With the advent of the Internet, prompt disclosure of expenditures can provide shareholders and citizens with the information needed to hold corporations and elected officials accountable for their positions and supporters. Shareholders can determine whether their corporation’s political speech advances the corporation’s interest in making profits, and citizens can see whether elected officials are ‘in the pocket’ of so-called moneyed interests. Continue Reading →

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Take Action: Write to Chevron to Protect Shareowner Rights

Chevron’s subpoena of e-mails in this case goes well beyond the individual players and is a threat to the communication rights of all shareowners. Action: Please take 60 seconds right now to send a message similar to the following to Chevron:

I write to protest Chevron’s subpoena seeking emails and communications from Trillium Asset Management and Simon Billenness to hundreds of organizations, investors and individuals active in challenging Chevron on its oil pollution crisis in Ecuador.

Your action is without precedent. Never before have shareowners faced such a legal challenge for merely communicating with each other. This is a brazen attack on shareholder rights. I urge you to reconsider your position and withdraw your subpoena.

I share the following from the Needmor Fund and Zevin Asset Management on behalf of everyone who is concerned with the rights of shareowners and the rights of people: Continue Reading →

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Former Corp Fin Staff Speaks

Don’t miss upcoming important events from TheCorporateCounsel.net. Tune in tomorrow, Wednesday, for the webcast – “The ‘Former’ Corp Fin Staff Speaks” – to hear former Senior Staffers from the SEC’s Division of Corporation Finance Brian Breheny of Skadden Arps, Marty Dunn of O’Melveny & Myers, Linda Griggs of Morgan Lewis and Dave Lynn of TheCorporateCounsel.net and Morrison & Foerster weigh in on what you need to be doing for the upcoming proxy season, and provide a “bring-down” of what’s happening now in Corp Fin. Continue Reading →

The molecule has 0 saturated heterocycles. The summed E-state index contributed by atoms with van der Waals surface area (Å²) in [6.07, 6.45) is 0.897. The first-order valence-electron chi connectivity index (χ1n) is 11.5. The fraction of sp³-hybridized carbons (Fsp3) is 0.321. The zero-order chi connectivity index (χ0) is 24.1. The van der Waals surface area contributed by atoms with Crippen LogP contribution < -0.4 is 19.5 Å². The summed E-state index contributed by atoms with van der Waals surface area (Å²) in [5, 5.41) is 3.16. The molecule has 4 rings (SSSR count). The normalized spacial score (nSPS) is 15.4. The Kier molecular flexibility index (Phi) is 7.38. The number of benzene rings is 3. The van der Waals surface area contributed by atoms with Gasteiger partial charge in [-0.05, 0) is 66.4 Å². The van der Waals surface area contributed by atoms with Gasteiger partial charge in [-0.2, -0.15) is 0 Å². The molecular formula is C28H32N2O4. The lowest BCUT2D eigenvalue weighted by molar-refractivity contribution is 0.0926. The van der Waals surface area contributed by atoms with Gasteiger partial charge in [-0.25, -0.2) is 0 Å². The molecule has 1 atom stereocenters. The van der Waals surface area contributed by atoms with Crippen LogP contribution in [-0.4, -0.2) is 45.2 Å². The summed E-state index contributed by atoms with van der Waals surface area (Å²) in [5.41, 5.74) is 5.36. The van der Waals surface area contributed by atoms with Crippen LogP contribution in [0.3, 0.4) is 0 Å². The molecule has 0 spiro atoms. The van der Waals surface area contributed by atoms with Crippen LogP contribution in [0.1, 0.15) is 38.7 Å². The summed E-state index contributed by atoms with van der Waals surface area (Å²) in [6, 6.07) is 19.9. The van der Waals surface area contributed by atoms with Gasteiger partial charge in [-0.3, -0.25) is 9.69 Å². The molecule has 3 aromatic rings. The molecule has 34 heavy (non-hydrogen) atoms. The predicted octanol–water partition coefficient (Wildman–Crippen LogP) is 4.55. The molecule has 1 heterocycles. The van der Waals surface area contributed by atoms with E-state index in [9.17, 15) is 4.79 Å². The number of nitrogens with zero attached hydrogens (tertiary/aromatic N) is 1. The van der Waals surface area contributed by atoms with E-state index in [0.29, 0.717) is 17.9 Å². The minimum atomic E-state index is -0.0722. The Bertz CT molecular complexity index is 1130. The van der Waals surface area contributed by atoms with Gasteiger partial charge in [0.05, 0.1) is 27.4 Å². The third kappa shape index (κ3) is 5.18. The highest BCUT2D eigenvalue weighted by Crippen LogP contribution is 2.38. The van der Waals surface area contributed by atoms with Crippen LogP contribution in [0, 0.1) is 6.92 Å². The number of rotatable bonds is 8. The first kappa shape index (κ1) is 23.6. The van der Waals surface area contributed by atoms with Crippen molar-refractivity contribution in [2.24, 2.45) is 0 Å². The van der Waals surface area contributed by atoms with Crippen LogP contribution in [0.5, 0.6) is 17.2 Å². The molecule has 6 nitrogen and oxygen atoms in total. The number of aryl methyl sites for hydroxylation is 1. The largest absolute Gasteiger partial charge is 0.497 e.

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100 Thought Leaders in Trustworthy Business Behavior

Trust Across AmericaCHESTER, NEW JERSEY, January 14, 2013. Trust Across America, global leaders in information, standards and data, and Who’s Who in trustworthy business has selected 2013’s Top 100 Thought Leaders in Trustworthy Business Behavior. These people collectively represent a group that can genuinely transform the way organizations do business. Consider following us on Twitter.

According to Barbara Kimmel, Executive Director,

The release of this third annual list coincides with the formal launch of Trust Across America’s Campaign for Trust™, a two-year collaborative initiative to reverse the cycle of mistrust in business. Continue Reading →

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Free Handbook: Corporate Governance and Securities Laws for 2013

Public companies are subject to an extensive and complex regulatory regime under the U.S. federal securities laws and stock exchange listing rules.

This free handbook from Vintage Filings provides an overview of the securities law and stock exchange reporting, disclosure and corporate governance requirements applicable to public companies and their officers, directors and large shareholders. Continue Reading →